In this blog we offer basic advice on kitchen heating as part of a series of advice pages covering all aspects of kitchen design. Style Within designs and installs kitchens and we are happy to share our experiences of kitchen heating from the past 14 years.
Kitchen Heating design
Your kitchen heating design should consider the type of heating required. Wet underfloor heating, electrical underfloor heating, radiators, plinth heaters or no separate heating (if you have a range cooker perhaps) are all options. To some extent, this will be driven by budget – to install two new radiators might cost £800 whereas a new wet underfloor heating system might set you back £3000. Equally, you need to plan the space, and there may be insufficient walls to mount radiators. Underfloor heating really is great.
If you must fit radiators, consider tall, elegant designs which take up less wall space. When planning your kitchen layout, include any radiator positions and heights. Most heating websites like Trade Radiators offer a heating calculator so you can work out the radiator sizes and quantities required for the space. You enter the room size, number of outside wall, amount of glazing, insulation levels and so on, and the calculator works out your required output for the space. You can then relate this to specific radiators. Use two or more calculators to check that the figures are about right.
If the budget stretches to an underfloor heating system, then you don’t have to worry about radiators on walls. But you will need to accommodate the heating manifold somewhere (for a wet system). It is possible to fit one in a kitchen cabinet if necessary, preferably close to the boiler.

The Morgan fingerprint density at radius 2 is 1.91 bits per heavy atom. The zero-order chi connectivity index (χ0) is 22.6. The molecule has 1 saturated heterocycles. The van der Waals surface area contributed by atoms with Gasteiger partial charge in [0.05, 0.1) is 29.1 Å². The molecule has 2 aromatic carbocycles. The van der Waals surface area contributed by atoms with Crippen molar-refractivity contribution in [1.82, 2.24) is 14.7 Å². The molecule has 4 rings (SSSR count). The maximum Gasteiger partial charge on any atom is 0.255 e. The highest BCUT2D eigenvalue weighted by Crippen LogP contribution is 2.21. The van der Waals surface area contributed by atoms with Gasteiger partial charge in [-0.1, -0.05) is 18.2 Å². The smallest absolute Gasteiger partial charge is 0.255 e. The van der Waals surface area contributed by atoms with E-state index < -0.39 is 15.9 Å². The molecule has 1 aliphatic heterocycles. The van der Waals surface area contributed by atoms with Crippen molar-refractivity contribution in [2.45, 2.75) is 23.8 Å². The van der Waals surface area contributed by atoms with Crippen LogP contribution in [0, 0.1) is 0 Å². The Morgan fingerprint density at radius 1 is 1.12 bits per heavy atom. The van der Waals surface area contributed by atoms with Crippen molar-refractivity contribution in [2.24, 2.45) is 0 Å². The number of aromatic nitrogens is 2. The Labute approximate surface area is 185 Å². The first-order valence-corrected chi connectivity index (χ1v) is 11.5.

An electric underfloor heating mat will have a wall mounted controller. Generally speaking, if you have a very small kitchen, an electric heating mat is probably sufficient; for a large kitchen, it is probably worth investing in a wet system.
Some people consider having no separate heating in the kitchen, but we suggest otherwise. Why would you want to fetch that early morning cup of tea in the freezing cold? During my childhood with no central heating, the kitchen was very cold in Winter. Some houses had an overhead electric element, but it was never satisfactory.
In a recent project where the apartments had no gas in the block, we fitted a plinth heater to take the chill off the floor. Most models work like an electric fan heater blowing warm from beneath a unit as in the image below. Others blow air through a hot water matrix.
There’s not a great deal more to say about kitchen heating other than not to forget it. One recent client said not to bother, but we had to insist politely from previous bitter experience.
We’ve been designing and installing kitchens for over 12 years. We manage everything for you from design through to delivery of the total kitchen including any building work. If you think we may be able to help with your kitchen refurbishment in Bath or Bristol, we’d invite you to read about our kitchen design service.
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